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The nutritional value of apples appears to depend largely on the dietary fiber and other valuable nutrients found within them. Apples of all varieties typically contain large numbers of polyphenols, which can have antioxidant and anti-inflammatory properties. As a whole food, apples are believed to lower blood cholesterol and help control blood sugar levels. The combination of polyphenols and dietary fiber generally found in whole apples is believed to help decrease appetite, and some researchers think that eating whole apples can help maintain an appropriate balance of normal flora in the lower digestive tract. Apples are generally a low-calorie food, high in vitamins A and C, and also offering some calcium, phosphorous, folate, and potassium.
The typical medium-sized apple weighs about 4.5 ounces (125 grams) and contains about 65 calories. Apples may contain a very small amount of fat, but they generally contain no saturated fat or trans fat. They offer about 0.1 ounces (3 grams) of dietary fiber, and they usually contain about 0.5 ounces (13 grams) of simple carbohydrates.
Apples are, however, a valuable source of vitamin C, vitamin A and polyphenols. The polyphenols in apples are believed to have both anti-oxidant and anti-inflammatory properties. Researchers believe that they may help to prevent asthma and lung cancer. They may help to lower blood cholesterol, and may be part of the reason why apples help to curb appetite and control blood glucose levels.
Nutritional experts generally recommend the consumption of at least two whole fresh fruits a day. The nutritional value of apples as a fresh fruit is believed to be much higher than the nutritional value of apples after they have been processed into sauce or juice. Researchers believe that much of the nutritional value of apples stems from the combination of vitamins, minerals, dietary fibers, and phytonutrients they provide when they are consumed whole as a fresh fruit. It is believed that the vitamins and nutrients found in apples can make their dietary fibers more accessible to the body.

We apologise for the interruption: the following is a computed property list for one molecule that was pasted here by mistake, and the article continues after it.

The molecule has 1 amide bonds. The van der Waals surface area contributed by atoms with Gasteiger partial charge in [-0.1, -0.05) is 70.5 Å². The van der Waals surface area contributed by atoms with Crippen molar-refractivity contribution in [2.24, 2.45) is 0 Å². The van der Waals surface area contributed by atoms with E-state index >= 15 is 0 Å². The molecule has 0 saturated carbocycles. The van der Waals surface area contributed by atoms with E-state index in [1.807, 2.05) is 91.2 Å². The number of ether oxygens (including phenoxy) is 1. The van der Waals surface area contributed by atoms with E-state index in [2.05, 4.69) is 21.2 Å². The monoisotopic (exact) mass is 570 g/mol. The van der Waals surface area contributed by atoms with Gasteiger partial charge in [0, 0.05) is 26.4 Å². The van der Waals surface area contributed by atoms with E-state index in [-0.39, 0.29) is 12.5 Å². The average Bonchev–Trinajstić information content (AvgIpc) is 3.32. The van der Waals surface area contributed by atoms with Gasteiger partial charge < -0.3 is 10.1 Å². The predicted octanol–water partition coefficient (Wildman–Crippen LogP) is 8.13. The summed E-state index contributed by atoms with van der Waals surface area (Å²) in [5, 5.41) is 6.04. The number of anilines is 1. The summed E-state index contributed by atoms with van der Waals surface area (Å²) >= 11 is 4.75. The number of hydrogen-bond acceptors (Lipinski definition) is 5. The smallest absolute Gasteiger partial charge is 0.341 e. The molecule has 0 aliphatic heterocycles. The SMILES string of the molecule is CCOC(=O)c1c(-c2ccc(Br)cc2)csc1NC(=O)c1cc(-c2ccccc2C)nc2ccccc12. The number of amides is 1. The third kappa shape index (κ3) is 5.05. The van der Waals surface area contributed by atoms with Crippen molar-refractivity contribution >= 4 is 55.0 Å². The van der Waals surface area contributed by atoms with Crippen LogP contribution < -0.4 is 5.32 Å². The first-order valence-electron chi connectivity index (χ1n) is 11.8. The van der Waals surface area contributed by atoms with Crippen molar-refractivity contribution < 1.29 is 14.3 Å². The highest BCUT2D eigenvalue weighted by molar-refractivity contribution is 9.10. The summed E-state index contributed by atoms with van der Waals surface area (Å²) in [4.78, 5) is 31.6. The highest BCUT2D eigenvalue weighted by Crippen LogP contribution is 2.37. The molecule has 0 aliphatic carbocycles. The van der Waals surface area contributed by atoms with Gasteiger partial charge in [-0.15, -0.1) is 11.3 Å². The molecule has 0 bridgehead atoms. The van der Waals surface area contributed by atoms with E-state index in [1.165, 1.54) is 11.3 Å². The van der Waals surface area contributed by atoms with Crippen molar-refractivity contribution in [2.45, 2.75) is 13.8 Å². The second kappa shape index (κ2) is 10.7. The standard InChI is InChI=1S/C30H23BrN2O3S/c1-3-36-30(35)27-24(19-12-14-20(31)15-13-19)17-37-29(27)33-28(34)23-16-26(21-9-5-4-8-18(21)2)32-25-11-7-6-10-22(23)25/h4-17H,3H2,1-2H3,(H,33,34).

Many of the most beneficial nutrients in apples can be found in the fruit's peel. Removing the peel may also remove much of the fruit's dietary fiber content. Peeling apples can also significantly lower their vitamin C content.
As part of a healthy diet, eating apples may help to control appetite. Some studies suggest that eating a fresh apple a few minutes before meal time can lower appetite, and calorie consumption during the meal. Dieters may be able to lower their calorie intake at a given meal by as much as 60 calories, even counting the calories found in the apple, while still feeling satisfied with the meal.
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